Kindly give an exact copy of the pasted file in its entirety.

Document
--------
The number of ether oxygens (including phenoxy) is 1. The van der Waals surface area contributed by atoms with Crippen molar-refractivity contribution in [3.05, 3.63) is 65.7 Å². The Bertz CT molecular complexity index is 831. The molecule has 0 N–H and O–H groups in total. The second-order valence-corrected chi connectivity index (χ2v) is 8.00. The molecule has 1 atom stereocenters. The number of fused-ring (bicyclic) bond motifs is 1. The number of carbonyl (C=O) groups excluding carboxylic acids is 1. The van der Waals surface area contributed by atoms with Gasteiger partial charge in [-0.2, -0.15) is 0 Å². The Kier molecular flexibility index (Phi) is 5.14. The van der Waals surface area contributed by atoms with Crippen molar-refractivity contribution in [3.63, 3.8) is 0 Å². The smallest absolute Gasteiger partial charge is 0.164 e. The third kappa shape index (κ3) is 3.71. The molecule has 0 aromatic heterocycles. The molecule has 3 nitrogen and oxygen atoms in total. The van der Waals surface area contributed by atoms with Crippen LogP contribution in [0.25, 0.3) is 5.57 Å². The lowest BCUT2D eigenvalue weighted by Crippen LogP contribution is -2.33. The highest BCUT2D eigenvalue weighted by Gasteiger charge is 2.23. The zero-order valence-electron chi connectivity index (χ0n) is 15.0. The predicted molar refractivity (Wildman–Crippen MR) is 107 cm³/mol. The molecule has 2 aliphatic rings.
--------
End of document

The number of ether oxygens (including phenoxy) is 1. The van der Waals surface area contributed by atoms with Crippen molar-refractivity contribution in [3.05, 3.63) is 65.7 Å². The Bertz CT molecular complexity index is 831. The molecule has 0 N–H and O–H groups in total. The second-order valence-corrected chi connectivity index (χ2v) is 8.00. The molecule has 1 atom stereocenters. The number of fused-ring (bicyclic) bond motifs is 1. The number of carbonyl (C=O) groups excluding carboxylic acids is 1. The van der Waals surface area contributed by atoms with Gasteiger partial charge in [-0.2, -0.15) is 0 Å². The Kier molecular flexibility index (Phi) is 5.14. The van der Waals surface area contributed by atoms with Crippen molar-refractivity contribution in [3.63, 3.8) is 0 Å². The smallest absolute Gasteiger partial charge is 0.164 e. The third kappa shape index (κ3) is 3.71. The molecule has 0 aromatic heterocycles. The molecule has 3 nitrogen and oxygen atoms in total. The van der Waals surface area contributed by atoms with Crippen LogP contribution in [0.25, 0.3) is 5.57 Å². The lowest BCUT2D eigenvalue weighted by Crippen LogP contribution is -2.33. The highest BCUT2D eigenvalue weighted by Gasteiger charge is 2.23. The zero-order valence-electron chi connectivity index (χ0n) is 15.0. The predicted molar refractivity (Wildman–Crippen MR) is 107 cm³/mol. The molecule has 2 aliphatic rings.